(Reuters) - Myanmar has drafted new legislation covering foreign investment in the long-isolated country, the latest in a series of reforms spearheaded by a civilian government since last March.
Here are details of the new legislation drafted by Myanmar’s Foreign Investment Commission. The draft, seen by Reuters, must be approved by parliament and signed into law by the president.
- Foreigners can make investments in Myanmar, owning 100 percent of businesses, without the need for a local partner.
- Joint ventures between foreigners and Burmese citizens or the government are permitted, but 35 percent of the investment must be foreign capital.
- Foreign firms may be entitled to a tax holiday for the first five years upon start-up. Other forms of tax relief may be available depending on the investment and if deemed in the national interest.
- Foreign manufacturing companies may be entitled to tax relief of up to 50 percent on profits made from exports.
- Tax exemption or relief on profits can be granted providing it is re-invested in the business within one year.
- Foreigners can lease land for business purposes from the state, or from private citizens renting from the state who are authorized to lease that land.
- Foreigners will be entitled to lease land for an initial period of up to 30 years, then extend it for up to 15 years, then another 15 years upon expiry of the second contract.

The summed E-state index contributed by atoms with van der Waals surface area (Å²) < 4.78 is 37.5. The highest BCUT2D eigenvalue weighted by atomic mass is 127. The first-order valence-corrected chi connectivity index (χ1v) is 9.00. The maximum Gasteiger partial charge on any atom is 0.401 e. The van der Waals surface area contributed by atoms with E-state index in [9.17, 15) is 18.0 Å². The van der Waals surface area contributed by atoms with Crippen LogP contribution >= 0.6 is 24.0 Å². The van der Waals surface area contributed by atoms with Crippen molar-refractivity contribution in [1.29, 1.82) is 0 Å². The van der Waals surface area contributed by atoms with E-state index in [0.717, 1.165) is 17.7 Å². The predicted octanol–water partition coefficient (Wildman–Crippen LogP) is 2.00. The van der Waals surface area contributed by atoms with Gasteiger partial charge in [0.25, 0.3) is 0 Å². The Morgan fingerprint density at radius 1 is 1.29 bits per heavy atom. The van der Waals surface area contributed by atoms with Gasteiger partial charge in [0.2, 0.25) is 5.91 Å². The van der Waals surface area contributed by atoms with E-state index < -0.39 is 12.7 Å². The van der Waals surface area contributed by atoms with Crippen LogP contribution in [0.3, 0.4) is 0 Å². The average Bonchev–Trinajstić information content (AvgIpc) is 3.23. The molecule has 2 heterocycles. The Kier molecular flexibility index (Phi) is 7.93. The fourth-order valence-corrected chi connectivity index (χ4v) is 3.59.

- All unskilled workers in foreign firms must be Burmese. After five years, 25 percent of the skilled workforce in foreign firms must be Burmese, increasing to 50 percent after the next five years, then 75 percent by 15 years.
- Hiring of workers must be made through state-run labor offices or local employment agencies. Firms must make arrangements to train and develop the skills of workers.
- Investments by foreigners can be private, or as a limited company.
- In a vaguely worded article, the draft states that the government guarantees no foreign business will be nationalized during the contract period. However, it also states that if that did occur, in the public interest, compensation would be provided based on the market price at that time.
Compiled by Aung Hla Tun and Martin Petty; Editing by Alan Raybould